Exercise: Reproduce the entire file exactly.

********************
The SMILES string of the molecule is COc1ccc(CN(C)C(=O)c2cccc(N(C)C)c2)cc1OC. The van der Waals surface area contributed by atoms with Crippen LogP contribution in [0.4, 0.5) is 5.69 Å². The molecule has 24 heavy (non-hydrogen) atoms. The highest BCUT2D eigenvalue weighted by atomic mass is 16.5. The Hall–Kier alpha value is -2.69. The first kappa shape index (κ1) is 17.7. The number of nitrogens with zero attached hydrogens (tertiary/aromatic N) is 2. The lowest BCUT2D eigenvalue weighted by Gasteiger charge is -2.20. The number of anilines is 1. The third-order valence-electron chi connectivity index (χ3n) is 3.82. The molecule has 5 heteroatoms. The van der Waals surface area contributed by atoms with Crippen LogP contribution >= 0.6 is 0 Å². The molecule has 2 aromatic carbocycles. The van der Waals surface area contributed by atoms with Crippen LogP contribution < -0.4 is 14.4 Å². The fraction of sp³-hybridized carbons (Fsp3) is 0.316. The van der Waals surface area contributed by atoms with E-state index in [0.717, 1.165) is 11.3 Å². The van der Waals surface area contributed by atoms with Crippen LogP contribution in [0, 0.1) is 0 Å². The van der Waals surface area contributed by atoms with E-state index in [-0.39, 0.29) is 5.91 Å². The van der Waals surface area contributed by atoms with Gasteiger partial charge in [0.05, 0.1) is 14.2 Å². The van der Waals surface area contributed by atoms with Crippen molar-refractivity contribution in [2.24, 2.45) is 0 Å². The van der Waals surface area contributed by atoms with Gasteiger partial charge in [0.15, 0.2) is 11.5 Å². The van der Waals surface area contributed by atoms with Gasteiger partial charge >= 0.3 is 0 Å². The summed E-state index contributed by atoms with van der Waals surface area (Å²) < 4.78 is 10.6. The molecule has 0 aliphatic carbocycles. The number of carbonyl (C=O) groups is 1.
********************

The SMILES string of the molecule is COc1ccc(CN(C)C(=O)c2cccc(N(C)C)c2)cc1OC. The van der Waals surface area contributed by atoms with Crippen LogP contribution in [0.4, 0.5) is 5.69 Å². The molecule has 24 heavy (non-hydrogen) atoms. The highest BCUT2D eigenvalue weighted by atomic mass is 16.5. The Hall–Kier alpha value is -2.69. The first kappa shape index (κ1) is 17.7. The number of nitrogens with zero attached hydrogens (tertiary/aromatic N) is 2. The lowest BCUT2D eigenvalue weighted by Gasteiger charge is -2.20. The number of anilines is 1. The third-order valence-electron chi connectivity index (χ3n) is 3.82. The molecule has 5 heteroatoms. The van der Waals surface area contributed by atoms with Crippen LogP contribution >= 0.6 is 0 Å². The molecule has 2 aromatic carbocycles. The van der Waals surface area contributed by atoms with Crippen LogP contribution < -0.4 is 14.4 Å². The fraction of sp³-hybridized carbons (Fsp3) is 0.316. The van der Waals surface area contributed by atoms with E-state index in [0.717, 1.165) is 11.3 Å². The van der Waals surface area contributed by atoms with Crippen LogP contribution in [0, 0.1) is 0 Å². The van der Waals surface area contributed by atoms with E-state index in [-0.39, 0.29) is 5.91 Å². The van der Waals surface area contributed by atoms with Gasteiger partial charge in [0.05, 0.1) is 14.2 Å². The van der Waals surface area contributed by atoms with Crippen molar-refractivity contribution in [2.24, 2.45) is 0 Å². The van der Waals surface area contributed by atoms with Gasteiger partial charge in [0.15, 0.2) is 11.5 Å². The van der Waals surface area contributed by atoms with Gasteiger partial charge >= 0.3 is 0 Å². The summed E-state index contributed by atoms with van der Waals surface area (Å²) < 4.78 is 10.6. The molecule has 0 aliphatic carbocycles. The number of carbonyl (C=O) groups is 1.